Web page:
1. Thank you for sharing your experience. Your therapy sounds amazing. It actually doesn’t sound much like my experiences in couples therapy, during which we just kind of rehashed old issues but didn’t learn how to handle them differently. In fact, that is why I was less interested in doing therapy, because I worried it would get us entrenched in past hurts and not help us move forward with new skills, but maybe I was wrong about that… I’ll have to look at it again. Thank you for sharing what has worked for you. I really appreciate it.

      1. I think we’re both open to it, which is really what can make or break it. I had suggested it for years, but my husband wasn’t into it and would begrudgingly agree. So, I had him make the appointment, because I wasn’t going to drag him there.

        It’s definitely not all roses and I cry a lot, but he’s beginning to see how he reacts to me is completely dismissive and unproductive and that avoiding issues doesn’t actually make them go away. And I am learning a lot about myself (the focus has seemed to fall initially on me first) and that my people-pleasing, perfectionist tendencies are actually not assets, and that I kind of define myself by others, which is hard to realize, but I’m embracing it. We still argue and there are issues that we really need her help to navigate (inlaws), but I think we are learning how to be kinder and more accepting and how to back off and give each other space which is something we never did before. It feels good to be doing something productive instead of arguing the same argument about nothing and everything again.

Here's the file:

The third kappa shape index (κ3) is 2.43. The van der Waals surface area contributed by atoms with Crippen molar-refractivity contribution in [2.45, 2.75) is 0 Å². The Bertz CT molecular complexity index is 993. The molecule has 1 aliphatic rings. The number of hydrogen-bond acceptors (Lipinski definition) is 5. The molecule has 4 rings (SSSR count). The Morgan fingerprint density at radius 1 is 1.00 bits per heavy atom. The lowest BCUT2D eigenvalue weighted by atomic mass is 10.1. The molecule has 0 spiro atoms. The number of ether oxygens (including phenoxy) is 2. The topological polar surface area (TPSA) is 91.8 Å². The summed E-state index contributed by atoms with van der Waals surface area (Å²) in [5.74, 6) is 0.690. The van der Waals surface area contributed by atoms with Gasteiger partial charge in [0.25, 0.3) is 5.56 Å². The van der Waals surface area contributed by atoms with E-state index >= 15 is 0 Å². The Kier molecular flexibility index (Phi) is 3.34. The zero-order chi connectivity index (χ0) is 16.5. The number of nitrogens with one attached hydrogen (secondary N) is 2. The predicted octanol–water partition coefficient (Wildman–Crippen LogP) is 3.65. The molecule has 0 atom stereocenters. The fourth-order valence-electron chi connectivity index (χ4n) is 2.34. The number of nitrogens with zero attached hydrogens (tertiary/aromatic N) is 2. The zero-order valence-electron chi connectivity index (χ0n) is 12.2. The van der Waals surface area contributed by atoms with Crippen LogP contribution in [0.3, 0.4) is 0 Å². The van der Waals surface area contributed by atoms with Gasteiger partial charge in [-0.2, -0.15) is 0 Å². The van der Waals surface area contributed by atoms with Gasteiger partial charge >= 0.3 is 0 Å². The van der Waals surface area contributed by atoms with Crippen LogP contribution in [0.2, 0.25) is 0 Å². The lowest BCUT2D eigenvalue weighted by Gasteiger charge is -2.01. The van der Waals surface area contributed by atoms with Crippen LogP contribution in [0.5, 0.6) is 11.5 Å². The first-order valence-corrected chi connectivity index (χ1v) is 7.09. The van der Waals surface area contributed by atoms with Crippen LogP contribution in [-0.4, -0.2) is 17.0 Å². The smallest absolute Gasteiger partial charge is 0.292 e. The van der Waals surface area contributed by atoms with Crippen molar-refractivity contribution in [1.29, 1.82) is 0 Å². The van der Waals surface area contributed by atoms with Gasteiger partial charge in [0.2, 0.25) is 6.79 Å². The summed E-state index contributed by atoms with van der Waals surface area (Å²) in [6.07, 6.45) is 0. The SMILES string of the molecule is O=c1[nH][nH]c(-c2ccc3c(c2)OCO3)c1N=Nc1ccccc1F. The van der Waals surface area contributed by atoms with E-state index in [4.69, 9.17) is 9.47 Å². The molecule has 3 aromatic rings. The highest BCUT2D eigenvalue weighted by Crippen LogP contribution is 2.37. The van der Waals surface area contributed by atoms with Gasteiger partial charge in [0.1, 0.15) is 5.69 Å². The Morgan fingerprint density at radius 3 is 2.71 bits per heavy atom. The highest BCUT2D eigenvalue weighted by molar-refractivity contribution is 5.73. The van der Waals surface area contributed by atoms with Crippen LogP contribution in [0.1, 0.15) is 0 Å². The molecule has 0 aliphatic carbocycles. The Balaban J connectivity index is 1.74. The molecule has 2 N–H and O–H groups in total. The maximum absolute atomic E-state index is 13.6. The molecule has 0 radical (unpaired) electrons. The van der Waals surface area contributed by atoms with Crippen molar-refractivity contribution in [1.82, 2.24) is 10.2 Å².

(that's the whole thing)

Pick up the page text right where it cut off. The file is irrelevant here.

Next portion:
10. I hope if it’s not this one, then you’ll find a good retreat that helps you connect again. My husband and I went through a period like this before human kids, and we needed something like a year and a half or so of difficult conversations, sometimes fighting, sometimes silence, and much frustration before we found a new groove. Not an easy time at all.